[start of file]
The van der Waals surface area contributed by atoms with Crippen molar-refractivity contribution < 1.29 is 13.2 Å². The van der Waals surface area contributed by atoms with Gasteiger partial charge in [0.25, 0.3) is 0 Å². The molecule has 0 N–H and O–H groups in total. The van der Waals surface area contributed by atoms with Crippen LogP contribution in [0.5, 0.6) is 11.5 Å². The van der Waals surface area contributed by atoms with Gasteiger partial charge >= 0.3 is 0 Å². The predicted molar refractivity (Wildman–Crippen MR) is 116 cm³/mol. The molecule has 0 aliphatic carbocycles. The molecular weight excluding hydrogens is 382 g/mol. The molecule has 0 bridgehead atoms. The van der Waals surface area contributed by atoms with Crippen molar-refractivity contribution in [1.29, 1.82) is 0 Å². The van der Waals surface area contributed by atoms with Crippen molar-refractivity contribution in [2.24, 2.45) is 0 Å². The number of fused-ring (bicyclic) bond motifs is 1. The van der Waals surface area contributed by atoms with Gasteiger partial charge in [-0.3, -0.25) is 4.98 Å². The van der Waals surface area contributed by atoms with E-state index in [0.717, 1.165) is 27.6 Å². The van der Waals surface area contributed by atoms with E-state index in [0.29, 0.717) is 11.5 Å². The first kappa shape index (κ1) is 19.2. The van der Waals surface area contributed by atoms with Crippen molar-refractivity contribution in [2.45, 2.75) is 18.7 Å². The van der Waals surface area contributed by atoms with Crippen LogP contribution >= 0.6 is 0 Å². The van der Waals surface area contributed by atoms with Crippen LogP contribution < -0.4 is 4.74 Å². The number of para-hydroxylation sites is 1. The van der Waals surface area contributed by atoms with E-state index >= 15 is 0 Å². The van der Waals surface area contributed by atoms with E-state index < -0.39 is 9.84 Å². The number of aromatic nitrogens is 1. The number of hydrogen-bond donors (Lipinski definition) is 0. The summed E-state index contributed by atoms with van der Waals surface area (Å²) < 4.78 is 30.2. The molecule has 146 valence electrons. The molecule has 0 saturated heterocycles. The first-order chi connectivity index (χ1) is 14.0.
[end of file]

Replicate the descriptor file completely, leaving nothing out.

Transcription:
The van der Waals surface area contributed by atoms with Crippen molar-refractivity contribution < 1.29 is 13.2 Å². The van der Waals surface area contributed by atoms with Gasteiger partial charge in [0.25, 0.3) is 0 Å². The molecule has 0 N–H and O–H groups in total. The van der Waals surface area contributed by atoms with Crippen LogP contribution in [0.5, 0.6) is 11.5 Å². The van der Waals surface area contributed by atoms with Gasteiger partial charge >= 0.3 is 0 Å². The predicted molar refractivity (Wildman–Crippen MR) is 116 cm³/mol. The molecule has 0 aliphatic carbocycles. The molecular weight excluding hydrogens is 382 g/mol. The molecule has 0 bridgehead atoms. The van der Waals surface area contributed by atoms with Crippen molar-refractivity contribution in [1.29, 1.82) is 0 Å². The van der Waals surface area contributed by atoms with Crippen molar-refractivity contribution in [2.24, 2.45) is 0 Å². The number of fused-ring (bicyclic) bond motifs is 1. The van der Waals surface area contributed by atoms with Gasteiger partial charge in [-0.3, -0.25) is 4.98 Å². The van der Waals surface area contributed by atoms with E-state index in [0.717, 1.165) is 27.6 Å². The van der Waals surface area contributed by atoms with E-state index in [0.29, 0.717) is 11.5 Å². The first kappa shape index (κ1) is 19.2. The van der Waals surface area contributed by atoms with Crippen molar-refractivity contribution in [2.45, 2.75) is 18.7 Å². The van der Waals surface area contributed by atoms with Crippen LogP contribution >= 0.6 is 0 Å². The van der Waals surface area contributed by atoms with Crippen LogP contribution < -0.4 is 4.74 Å². The number of para-hydroxylation sites is 1. The van der Waals surface area contributed by atoms with E-state index >= 15 is 0 Å². The van der Waals surface area contributed by atoms with E-state index < -0.39 is 9.84 Å². The number of aromatic nitrogens is 1. The number of hydrogen-bond donors (Lipinski definition) is 0. The summed E-state index contributed by atoms with van der Waals surface area (Å²) < 4.78 is 30.2. The molecule has 146 valence electrons. The molecule has 0 saturated heterocycles. The first-order chi connectivity index (χ1) is 14.0.